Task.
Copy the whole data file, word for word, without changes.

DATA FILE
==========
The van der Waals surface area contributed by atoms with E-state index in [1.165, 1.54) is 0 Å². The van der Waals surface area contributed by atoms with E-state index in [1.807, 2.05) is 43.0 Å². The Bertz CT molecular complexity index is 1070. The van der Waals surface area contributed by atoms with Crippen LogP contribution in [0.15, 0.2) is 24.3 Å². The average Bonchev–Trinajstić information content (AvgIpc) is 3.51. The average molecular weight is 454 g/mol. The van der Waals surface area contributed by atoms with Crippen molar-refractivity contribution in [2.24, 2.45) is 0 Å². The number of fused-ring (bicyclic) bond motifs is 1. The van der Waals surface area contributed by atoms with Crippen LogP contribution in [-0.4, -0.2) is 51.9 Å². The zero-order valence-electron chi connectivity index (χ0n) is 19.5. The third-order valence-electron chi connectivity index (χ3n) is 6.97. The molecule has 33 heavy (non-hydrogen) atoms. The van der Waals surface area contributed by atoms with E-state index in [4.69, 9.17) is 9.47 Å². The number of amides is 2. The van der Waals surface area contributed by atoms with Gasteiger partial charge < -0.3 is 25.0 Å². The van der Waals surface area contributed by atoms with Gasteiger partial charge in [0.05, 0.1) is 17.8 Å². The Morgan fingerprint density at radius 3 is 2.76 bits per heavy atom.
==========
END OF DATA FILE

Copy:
The van der Waals surface area contributed by atoms with E-state index in [1.165, 1.54) is 0 Å². The van der Waals surface area contributed by atoms with E-state index in [1.807, 2.05) is 43.0 Å². The Bertz CT molecular complexity index is 1070. The van der Waals surface area contributed by atoms with Crippen LogP contribution in [0.15, 0.2) is 24.3 Å². The average Bonchev–Trinajstić information content (AvgIpc) is 3.51. The average molecular weight is 454 g/mol. The van der Waals surface area contributed by atoms with Crippen molar-refractivity contribution in [2.24, 2.45) is 0 Å². The number of fused-ring (bicyclic) bond motifs is 1. The van der Waals surface area contributed by atoms with Crippen LogP contribution in [-0.4, -0.2) is 51.9 Å². The zero-order valence-electron chi connectivity index (χ0n) is 19.5. The third-order valence-electron chi connectivity index (χ3n) is 6.97. The molecule has 33 heavy (non-hydrogen) atoms. The van der Waals surface area contributed by atoms with E-state index in [4.69, 9.17) is 9.47 Å². The number of amides is 2. The van der Waals surface area contributed by atoms with Gasteiger partial charge < -0.3 is 25.0 Å². The van der Waals surface area contributed by atoms with Gasteiger partial charge in [0.05, 0.1) is 17.8 Å². The Morgan fingerprint density at radius 3 is 2.76 bits per heavy atom.